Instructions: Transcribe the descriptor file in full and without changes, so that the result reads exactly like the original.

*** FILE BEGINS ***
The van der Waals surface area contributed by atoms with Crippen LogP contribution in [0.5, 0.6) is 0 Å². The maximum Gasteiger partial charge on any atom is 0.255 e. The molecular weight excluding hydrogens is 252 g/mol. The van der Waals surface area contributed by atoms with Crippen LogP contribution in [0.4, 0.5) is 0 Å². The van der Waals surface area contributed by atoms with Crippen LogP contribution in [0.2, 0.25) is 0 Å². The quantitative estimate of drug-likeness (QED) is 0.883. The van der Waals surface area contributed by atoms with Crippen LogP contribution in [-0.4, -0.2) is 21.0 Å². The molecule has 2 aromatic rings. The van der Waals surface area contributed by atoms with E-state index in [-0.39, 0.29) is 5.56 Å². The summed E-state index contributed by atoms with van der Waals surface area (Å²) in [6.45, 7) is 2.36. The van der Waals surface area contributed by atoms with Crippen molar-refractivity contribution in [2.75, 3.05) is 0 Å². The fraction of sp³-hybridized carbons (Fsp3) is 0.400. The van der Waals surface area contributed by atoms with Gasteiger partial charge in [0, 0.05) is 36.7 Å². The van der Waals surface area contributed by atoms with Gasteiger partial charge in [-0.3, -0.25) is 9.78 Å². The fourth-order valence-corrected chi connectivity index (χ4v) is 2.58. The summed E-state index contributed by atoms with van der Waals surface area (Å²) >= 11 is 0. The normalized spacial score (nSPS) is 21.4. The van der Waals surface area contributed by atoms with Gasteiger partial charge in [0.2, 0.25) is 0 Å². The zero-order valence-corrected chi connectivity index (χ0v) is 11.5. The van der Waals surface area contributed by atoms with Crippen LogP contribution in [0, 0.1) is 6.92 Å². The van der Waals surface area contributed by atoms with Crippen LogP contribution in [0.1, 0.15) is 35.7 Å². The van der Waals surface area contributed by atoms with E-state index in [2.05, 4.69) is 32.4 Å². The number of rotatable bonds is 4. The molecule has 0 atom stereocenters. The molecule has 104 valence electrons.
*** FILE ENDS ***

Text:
The van der Waals surface area contributed by atoms with Crippen LogP contribution in [0.5, 0.6) is 0 Å². The maximum Gasteiger partial charge on any atom is 0.255 e. The molecular weight excluding hydrogens is 252 g/mol. The van der Waals surface area contributed by atoms with Crippen LogP contribution in [0.4, 0.5) is 0 Å². The van der Waals surface area contributed by atoms with Crippen LogP contribution in [0.2, 0.25) is 0 Å². The quantitative estimate of drug-likeness (QED) is 0.883. The van der Waals surface area contributed by atoms with Crippen LogP contribution in [-0.4, -0.2) is 21.0 Å². The molecule has 2 aromatic rings. The van der Waals surface area contributed by atoms with E-state index in [-0.39, 0.29) is 5.56 Å². The summed E-state index contributed by atoms with van der Waals surface area (Å²) in [6.45, 7) is 2.36. The van der Waals surface area contributed by atoms with Crippen molar-refractivity contribution in [2.75, 3.05) is 0 Å². The fraction of sp³-hybridized carbons (Fsp3) is 0.400. The van der Waals surface area contributed by atoms with Gasteiger partial charge in [0, 0.05) is 36.7 Å². The van der Waals surface area contributed by atoms with Gasteiger partial charge in [-0.3, -0.25) is 9.78 Å². The fourth-order valence-corrected chi connectivity index (χ4v) is 2.58. The summed E-state index contributed by atoms with van der Waals surface area (Å²) >= 11 is 0. The normalized spacial score (nSPS) is 21.4. The van der Waals surface area contributed by atoms with Gasteiger partial charge in [0.2, 0.25) is 0 Å². The zero-order valence-corrected chi connectivity index (χ0v) is 11.5. The van der Waals surface area contributed by atoms with Crippen LogP contribution in [0, 0.1) is 6.92 Å². The van der Waals surface area contributed by atoms with Crippen LogP contribution in [0.1, 0.15) is 35.7 Å². The van der Waals surface area contributed by atoms with E-state index in [2.05, 4.69) is 32.4 Å². The number of rotatable bonds is 4. The molecule has 0 atom stereocenters. The molecule has 104 valence electrons.